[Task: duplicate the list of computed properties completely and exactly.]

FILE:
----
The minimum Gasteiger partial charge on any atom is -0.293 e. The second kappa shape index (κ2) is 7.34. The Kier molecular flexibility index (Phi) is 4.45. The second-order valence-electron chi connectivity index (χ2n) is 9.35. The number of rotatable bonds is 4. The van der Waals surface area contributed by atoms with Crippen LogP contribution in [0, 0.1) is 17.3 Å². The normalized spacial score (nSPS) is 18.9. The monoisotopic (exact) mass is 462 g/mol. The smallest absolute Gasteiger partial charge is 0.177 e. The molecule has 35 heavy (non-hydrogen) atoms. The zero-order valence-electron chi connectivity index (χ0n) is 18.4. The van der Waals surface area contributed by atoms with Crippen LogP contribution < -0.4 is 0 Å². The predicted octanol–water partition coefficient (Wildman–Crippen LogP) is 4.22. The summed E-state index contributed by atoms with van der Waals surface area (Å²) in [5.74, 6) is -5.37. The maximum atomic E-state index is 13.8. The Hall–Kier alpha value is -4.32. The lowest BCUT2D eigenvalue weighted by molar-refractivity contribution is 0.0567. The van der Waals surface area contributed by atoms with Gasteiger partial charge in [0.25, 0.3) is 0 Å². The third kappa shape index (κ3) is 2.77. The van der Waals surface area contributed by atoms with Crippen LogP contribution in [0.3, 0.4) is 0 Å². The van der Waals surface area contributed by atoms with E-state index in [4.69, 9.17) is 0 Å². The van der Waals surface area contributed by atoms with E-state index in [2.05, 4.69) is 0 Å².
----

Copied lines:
The minimum Gasteiger partial charge on any atom is -0.293 e. The second kappa shape index (κ2) is 7.34. The Kier molecular flexibility index (Phi) is 4.45. The second-order valence-electron chi connectivity index (χ2n) is 9.35. The number of rotatable bonds is 4. The van der Waals surface area contributed by atoms with Crippen LogP contribution in [0, 0.1) is 17.3 Å². The normalized spacial score (nSPS) is 18.9. The monoisotopic (exact) mass is 462 g/mol. The smallest absolute Gasteiger partial charge is 0.177 e. The molecule has 35 heavy (non-hydrogen) atoms. The zero-order valence-electron chi connectivity index (χ0n) is 18.4. The van der Waals surface area contributed by atoms with Crippen LogP contribution < -0.4 is 0 Å². The predicted octanol–water partition coefficient (Wildman–Crippen LogP) is 4.22. The summed E-state index contributed by atoms with van der Waals surface area (Å²) in [5.74, 6) is -5.37. The maximum atomic E-state index is 13.8. The Hall–Kier alpha value is -4.32. The lowest BCUT2D eigenvalue weighted by molar-refractivity contribution is 0.0567. The van der Waals surface area contributed by atoms with Gasteiger partial charge in [0.25, 0.3) is 0 Å². The third kappa shape index (κ3) is 2.77. The van der Waals surface area contributed by atoms with Crippen LogP contribution in [0.3, 0.4) is 0 Å². The van der Waals surface area contributed by atoms with E-state index in [4.69, 9.17) is 0 Å². The van der Waals surface area contributed by atoms with E-state index in [2.05, 4.69) is 0 Å².